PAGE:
Recently we were asked whether the informal economy might prosper in the long term in the developing world, or if it should be curbed as a hindrance to development. Informal business accounts for 35-50% of GDP in many developing countries and more in some cases. Paradoxically perhaps, the sector contains both entrepreneurial spirit and the struggle for subsistence.
From one perspective, informal businesses have an unfair advantage in avoiding taxation. On the other hand, these busineses lack legal rights, and are unable to access public services or formal sources of credit. So what is an appropriate policy response?
The solution is neither to encourage nor suppress informal economic activity but rather to facilitate the transition of informal businesses to the formal sector and reduce barriers for all business (formal and informal). Opening routes to formality creates new opportunities for the poor to realize their potential and raise national competitiveness. Acquiring formal status allows entrepreneurs to access formal markets, invest with security, obtain new sources of credit, and defend their rights.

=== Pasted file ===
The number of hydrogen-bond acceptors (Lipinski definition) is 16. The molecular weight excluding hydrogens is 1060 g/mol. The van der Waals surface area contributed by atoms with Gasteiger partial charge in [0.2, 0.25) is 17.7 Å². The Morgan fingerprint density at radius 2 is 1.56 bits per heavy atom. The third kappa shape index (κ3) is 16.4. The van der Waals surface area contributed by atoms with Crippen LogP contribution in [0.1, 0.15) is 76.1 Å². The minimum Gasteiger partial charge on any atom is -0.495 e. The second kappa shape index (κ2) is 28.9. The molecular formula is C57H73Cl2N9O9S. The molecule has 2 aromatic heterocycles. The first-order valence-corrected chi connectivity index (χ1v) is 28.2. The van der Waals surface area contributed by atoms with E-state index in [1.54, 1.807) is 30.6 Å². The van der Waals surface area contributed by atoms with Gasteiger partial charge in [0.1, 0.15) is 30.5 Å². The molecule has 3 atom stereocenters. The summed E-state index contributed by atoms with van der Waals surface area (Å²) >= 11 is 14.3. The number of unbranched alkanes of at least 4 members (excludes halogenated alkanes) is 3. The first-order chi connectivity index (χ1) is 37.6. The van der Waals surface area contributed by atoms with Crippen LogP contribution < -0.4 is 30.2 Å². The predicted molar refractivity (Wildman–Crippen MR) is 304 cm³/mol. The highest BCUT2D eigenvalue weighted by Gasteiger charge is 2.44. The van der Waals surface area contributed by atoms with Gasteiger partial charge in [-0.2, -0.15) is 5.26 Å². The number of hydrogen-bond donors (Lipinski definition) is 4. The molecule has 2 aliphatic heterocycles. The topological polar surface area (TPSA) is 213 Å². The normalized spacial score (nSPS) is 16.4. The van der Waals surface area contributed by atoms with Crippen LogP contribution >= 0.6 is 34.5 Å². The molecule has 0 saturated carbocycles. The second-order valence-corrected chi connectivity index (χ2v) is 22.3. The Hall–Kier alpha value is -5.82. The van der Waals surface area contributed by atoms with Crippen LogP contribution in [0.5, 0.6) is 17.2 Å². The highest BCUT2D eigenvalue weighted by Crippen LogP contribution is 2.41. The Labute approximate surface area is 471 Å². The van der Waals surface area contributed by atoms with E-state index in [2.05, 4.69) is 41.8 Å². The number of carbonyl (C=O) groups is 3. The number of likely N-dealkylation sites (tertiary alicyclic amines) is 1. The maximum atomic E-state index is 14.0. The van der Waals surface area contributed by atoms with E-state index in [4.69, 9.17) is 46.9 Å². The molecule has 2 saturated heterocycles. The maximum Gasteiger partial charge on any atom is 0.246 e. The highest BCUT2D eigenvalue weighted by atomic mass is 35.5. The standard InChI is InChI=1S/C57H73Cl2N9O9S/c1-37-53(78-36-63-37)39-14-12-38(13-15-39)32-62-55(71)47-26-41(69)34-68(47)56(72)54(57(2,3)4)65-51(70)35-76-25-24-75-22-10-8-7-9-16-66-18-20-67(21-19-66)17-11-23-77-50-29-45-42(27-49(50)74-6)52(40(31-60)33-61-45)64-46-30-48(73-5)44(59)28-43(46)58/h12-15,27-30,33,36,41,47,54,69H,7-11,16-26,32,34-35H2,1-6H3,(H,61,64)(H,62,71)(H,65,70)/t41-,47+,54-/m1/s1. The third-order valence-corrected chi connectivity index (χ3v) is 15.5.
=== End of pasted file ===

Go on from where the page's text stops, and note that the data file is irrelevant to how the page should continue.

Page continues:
An effective route to formality, however, requires more than registration and enforcement. It requires the tearing down of barriers at the origin of informality to improve the business climate for all entrepreneurs. Lowering barriers increases business opportunities while facilitating compliance.
Simply put, informal entrepreneurs have tremendous potential, but in order for them to realize that potential they must be allowed to make the shift into the modern market economy. This will give the same opportunities to all entrepreneurs and create higher-quality new jobs.
Learn more about informality:
- “Reducing Economic Informality by Opening Access to Opportunity”
- “From the Streets to Markets: Formalization of Street Vendors in Metropolitan Lima”
- “Don’t Turn Your Back on Reforms: Can Democratic Market Economies Take Root in Latin America?”